Last Tuesday, Threshold took a drubbing in its new Tuesday time-slot. Looks like CBS doesn't want to grant this Carla Gugino series a second chance. Tonight, an episode of Criminal Minds will air in its place. Although the news is technically that Threshold has been "shelved," look for an official cancellation notice soon. Why? Well, Threshold was already on shaky ground before the time switch, and after last week's debacle...well, let's just say matters are grim. CBS only ordered additional scripts anyway, so this isn't anything sudden. The network has been hedging its bets on the series for a while now.

Thus Threshold is the first of network TV's alien invasion troika (which also includes Surface and Invasion) to leave the airwaves. Personally, I think if any of these three series had to go, it should be Threshold. The series' concept was fine, but the execution leaved much to be desired. Virtually every episode featured the same plot, boasted a Star Trek-like deus ex machina ending ("let's pulse the city of Miami!"), and had little if any significant character development. That said, I did enjoy watching Brent Spiner and Robert Benedict. Carla Gugino is a hottie -- and talented, to be sure -- but she seemed strait-jacketed in this role.

I hope Surface and Invasion survive, but I'm not holding my breath. Now Night Stalker, Alias and Threshold are all casualties of the 2005-2006 fall season!


Funny, Supernatural will most likely get renewed over on the WB, even though it has not--sogreat numbers in terms of the larger networks. It's a matter of scope here. Supernatural's numbers are good for the WB, but wouldn't warrant survival on any of the big three. So Threshold, Surface and Invasion are playing in a different and much more difficult league. Had Threshold aired on WB or UPN or the Sci-Fi Channel (like Battlestar Galactica...), it might have lasted five years!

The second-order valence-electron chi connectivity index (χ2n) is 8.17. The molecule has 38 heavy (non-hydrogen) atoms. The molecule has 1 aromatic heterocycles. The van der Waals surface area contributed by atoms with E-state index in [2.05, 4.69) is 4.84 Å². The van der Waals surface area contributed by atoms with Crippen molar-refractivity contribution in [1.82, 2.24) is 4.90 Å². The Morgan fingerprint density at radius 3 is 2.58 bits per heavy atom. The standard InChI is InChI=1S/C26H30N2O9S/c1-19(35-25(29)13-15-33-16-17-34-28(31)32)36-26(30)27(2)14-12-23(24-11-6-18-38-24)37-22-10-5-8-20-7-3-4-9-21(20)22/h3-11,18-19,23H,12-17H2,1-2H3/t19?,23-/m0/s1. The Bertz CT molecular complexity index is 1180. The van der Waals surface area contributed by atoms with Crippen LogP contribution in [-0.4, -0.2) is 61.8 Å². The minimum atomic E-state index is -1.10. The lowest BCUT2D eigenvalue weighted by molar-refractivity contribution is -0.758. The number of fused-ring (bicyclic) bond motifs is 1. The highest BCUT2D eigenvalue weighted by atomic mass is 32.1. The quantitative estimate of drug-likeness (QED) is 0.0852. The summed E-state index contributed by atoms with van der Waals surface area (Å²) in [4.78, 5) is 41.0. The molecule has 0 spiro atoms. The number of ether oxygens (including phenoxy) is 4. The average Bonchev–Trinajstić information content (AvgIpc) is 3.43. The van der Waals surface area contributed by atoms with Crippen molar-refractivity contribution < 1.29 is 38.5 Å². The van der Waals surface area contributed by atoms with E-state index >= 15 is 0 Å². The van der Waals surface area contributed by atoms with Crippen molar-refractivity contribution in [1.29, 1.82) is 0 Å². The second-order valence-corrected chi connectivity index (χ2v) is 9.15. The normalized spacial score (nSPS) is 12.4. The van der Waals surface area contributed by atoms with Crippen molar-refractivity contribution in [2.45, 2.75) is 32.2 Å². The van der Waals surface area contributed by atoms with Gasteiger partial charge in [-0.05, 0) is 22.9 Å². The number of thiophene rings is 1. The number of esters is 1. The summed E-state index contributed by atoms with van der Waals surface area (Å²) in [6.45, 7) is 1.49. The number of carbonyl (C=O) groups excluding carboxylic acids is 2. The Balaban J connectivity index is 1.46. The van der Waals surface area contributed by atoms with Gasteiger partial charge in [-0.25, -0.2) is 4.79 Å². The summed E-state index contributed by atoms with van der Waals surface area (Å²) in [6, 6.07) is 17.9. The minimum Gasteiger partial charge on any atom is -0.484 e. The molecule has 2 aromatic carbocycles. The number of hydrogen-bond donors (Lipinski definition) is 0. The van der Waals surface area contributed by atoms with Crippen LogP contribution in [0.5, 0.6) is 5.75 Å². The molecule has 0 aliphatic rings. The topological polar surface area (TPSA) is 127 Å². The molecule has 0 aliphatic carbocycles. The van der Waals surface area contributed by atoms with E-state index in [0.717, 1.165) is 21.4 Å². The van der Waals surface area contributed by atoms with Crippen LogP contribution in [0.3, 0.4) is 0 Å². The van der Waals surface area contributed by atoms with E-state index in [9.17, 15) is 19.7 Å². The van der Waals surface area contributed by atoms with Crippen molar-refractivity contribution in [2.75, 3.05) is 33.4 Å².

Catnap Tuesday # 20: Lily in the Sink



For some reason, my youngest cat, Lily, likes to get her drinking water directly from the kitchen sink. Don't ask me why. She's seen her big sister, Lila, do this same thing several times, so maybe she's just emulating her. Whenever I try to get Lily to stop, she just runs away, so now we let her do it and don't mess with her. I snapped these pictures on the digital camera before she tore ass out of the kitchen.

Crunching the Numbers on Rent

Rent debuted in fifth place at the box office this weekend, grossing 10.1 million over the weekend, for a total of 17 million in the bank so far. Although many industry insiders assess this figure is pretty weak, the same folk were saying the same thing about another musical, Phantom of the Opera, last year at this time. Phantom cost 60 million to make, grossed 51.2 million at the American box office, 18 in Europe and 3 in Australia. On Video/DVD is has tallied up at least another 23.5 million as of late summer 2005. So, everything else aside (including considerations about quality), Phantom of the Opera was not the bomb suggested by the industry, but on the contrary, remains a modest hit.